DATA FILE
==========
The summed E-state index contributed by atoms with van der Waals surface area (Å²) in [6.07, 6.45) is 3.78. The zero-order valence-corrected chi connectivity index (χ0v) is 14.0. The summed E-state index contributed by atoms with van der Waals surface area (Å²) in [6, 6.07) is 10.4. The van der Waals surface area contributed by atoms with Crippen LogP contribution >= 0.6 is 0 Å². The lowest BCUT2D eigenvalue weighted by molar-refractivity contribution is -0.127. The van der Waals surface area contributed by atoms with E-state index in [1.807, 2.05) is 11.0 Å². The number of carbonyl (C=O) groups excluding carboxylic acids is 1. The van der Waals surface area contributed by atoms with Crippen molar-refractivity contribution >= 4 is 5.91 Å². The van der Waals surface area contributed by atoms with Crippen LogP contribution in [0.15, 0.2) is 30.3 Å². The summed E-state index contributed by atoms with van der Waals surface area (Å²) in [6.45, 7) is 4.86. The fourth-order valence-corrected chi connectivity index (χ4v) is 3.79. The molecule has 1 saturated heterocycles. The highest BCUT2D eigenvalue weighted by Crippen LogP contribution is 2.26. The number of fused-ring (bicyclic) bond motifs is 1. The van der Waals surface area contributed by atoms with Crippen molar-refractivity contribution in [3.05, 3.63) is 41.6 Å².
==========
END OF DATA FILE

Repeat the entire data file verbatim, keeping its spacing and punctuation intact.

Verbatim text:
The summed E-state index contributed by atoms with van der Waals surface area (Å²) in [6.07, 6.45) is 3.78. The zero-order valence-corrected chi connectivity index (χ0v) is 14.0. The summed E-state index contributed by atoms with van der Waals surface area (Å²) in [6, 6.07) is 10.4. The van der Waals surface area contributed by atoms with Crippen LogP contribution >= 0.6 is 0 Å². The lowest BCUT2D eigenvalue weighted by molar-refractivity contribution is -0.127. The van der Waals surface area contributed by atoms with E-state index in [1.807, 2.05) is 11.0 Å². The number of carbonyl (C=O) groups excluding carboxylic acids is 1. The van der Waals surface area contributed by atoms with Crippen molar-refractivity contribution >= 4 is 5.91 Å². The van der Waals surface area contributed by atoms with Crippen LogP contribution in [0.15, 0.2) is 30.3 Å². The summed E-state index contributed by atoms with van der Waals surface area (Å²) in [6.45, 7) is 4.86. The fourth-order valence-corrected chi connectivity index (χ4v) is 3.79. The molecule has 1 saturated heterocycles. The highest BCUT2D eigenvalue weighted by Crippen LogP contribution is 2.26. The number of fused-ring (bicyclic) bond motifs is 1. The van der Waals surface area contributed by atoms with Crippen molar-refractivity contribution in [3.05, 3.63) is 41.6 Å².